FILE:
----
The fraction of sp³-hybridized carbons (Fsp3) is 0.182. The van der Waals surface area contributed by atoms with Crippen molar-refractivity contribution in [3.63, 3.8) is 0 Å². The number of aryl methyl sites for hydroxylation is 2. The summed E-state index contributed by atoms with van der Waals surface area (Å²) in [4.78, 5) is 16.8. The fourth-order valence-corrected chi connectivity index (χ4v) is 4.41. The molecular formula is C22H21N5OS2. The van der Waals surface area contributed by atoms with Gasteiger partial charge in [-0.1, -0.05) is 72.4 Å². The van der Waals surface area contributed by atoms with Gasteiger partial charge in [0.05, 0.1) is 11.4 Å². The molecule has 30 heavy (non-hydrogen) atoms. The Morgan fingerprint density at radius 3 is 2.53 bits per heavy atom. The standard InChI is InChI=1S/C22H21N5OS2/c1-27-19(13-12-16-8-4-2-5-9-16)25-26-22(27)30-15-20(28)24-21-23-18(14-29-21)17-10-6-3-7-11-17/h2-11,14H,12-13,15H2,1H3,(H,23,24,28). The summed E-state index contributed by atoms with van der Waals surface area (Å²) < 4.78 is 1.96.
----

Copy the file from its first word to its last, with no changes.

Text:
The fraction of sp³-hybridized carbons (Fsp3) is 0.182. The van der Waals surface area contributed by atoms with Crippen molar-refractivity contribution in [3.63, 3.8) is 0 Å². The number of aryl methyl sites for hydroxylation is 2. The summed E-state index contributed by atoms with van der Waals surface area (Å²) in [4.78, 5) is 16.8. The fourth-order valence-corrected chi connectivity index (χ4v) is 4.41. The molecular formula is C22H21N5OS2. The van der Waals surface area contributed by atoms with Gasteiger partial charge in [-0.1, -0.05) is 72.4 Å². The van der Waals surface area contributed by atoms with Gasteiger partial charge in [0.05, 0.1) is 11.4 Å². The molecule has 30 heavy (non-hydrogen) atoms. The Morgan fingerprint density at radius 3 is 2.53 bits per heavy atom. The standard InChI is InChI=1S/C22H21N5OS2/c1-27-19(13-12-16-8-4-2-5-9-16)25-26-22(27)30-15-20(28)24-21-23-18(14-29-21)17-10-6-3-7-11-17/h2-11,14H,12-13,15H2,1H3,(H,23,24,28). The summed E-state index contributed by atoms with van der Waals surface area (Å²) < 4.78 is 1.96.